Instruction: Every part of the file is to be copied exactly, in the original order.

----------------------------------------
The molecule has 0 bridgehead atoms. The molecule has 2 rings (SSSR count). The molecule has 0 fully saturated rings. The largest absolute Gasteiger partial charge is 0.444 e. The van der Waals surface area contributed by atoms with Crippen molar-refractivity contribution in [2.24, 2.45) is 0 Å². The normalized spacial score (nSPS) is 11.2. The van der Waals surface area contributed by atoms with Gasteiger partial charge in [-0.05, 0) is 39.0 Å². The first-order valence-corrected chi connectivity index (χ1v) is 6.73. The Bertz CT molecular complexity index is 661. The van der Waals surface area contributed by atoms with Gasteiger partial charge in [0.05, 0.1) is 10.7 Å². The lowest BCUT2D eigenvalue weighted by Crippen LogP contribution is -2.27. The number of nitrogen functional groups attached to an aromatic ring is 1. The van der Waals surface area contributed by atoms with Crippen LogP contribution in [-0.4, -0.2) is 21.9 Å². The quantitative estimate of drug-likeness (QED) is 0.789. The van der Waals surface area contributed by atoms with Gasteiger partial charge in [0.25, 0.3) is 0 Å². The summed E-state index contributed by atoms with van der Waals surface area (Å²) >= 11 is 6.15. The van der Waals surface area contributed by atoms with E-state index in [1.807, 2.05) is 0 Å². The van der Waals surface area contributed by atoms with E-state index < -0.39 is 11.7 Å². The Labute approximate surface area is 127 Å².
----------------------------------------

The molecule has 0 bridgehead atoms. The molecule has 2 rings (SSSR count). The molecule has 0 fully saturated rings. The largest absolute Gasteiger partial charge is 0.444 e. The van der Waals surface area contributed by atoms with Crippen molar-refractivity contribution in [2.24, 2.45) is 0 Å². The normalized spacial score (nSPS) is 11.2. The van der Waals surface area contributed by atoms with Gasteiger partial charge in [-0.05, 0) is 39.0 Å². The first-order valence-corrected chi connectivity index (χ1v) is 6.73. The Bertz CT molecular complexity index is 661. The van der Waals surface area contributed by atoms with Gasteiger partial charge in [0.05, 0.1) is 10.7 Å². The lowest BCUT2D eigenvalue weighted by Crippen LogP contribution is -2.27. The number of nitrogen functional groups attached to an aromatic ring is 1. The van der Waals surface area contributed by atoms with Crippen LogP contribution in [-0.4, -0.2) is 21.9 Å². The quantitative estimate of drug-likeness (QED) is 0.789. The van der Waals surface area contributed by atoms with Gasteiger partial charge in [0.25, 0.3) is 0 Å². The summed E-state index contributed by atoms with van der Waals surface area (Å²) >= 11 is 6.15. The van der Waals surface area contributed by atoms with E-state index in [1.807, 2.05) is 0 Å². The van der Waals surface area contributed by atoms with E-state index < -0.39 is 11.7 Å². The Labute approximate surface area is 127 Å².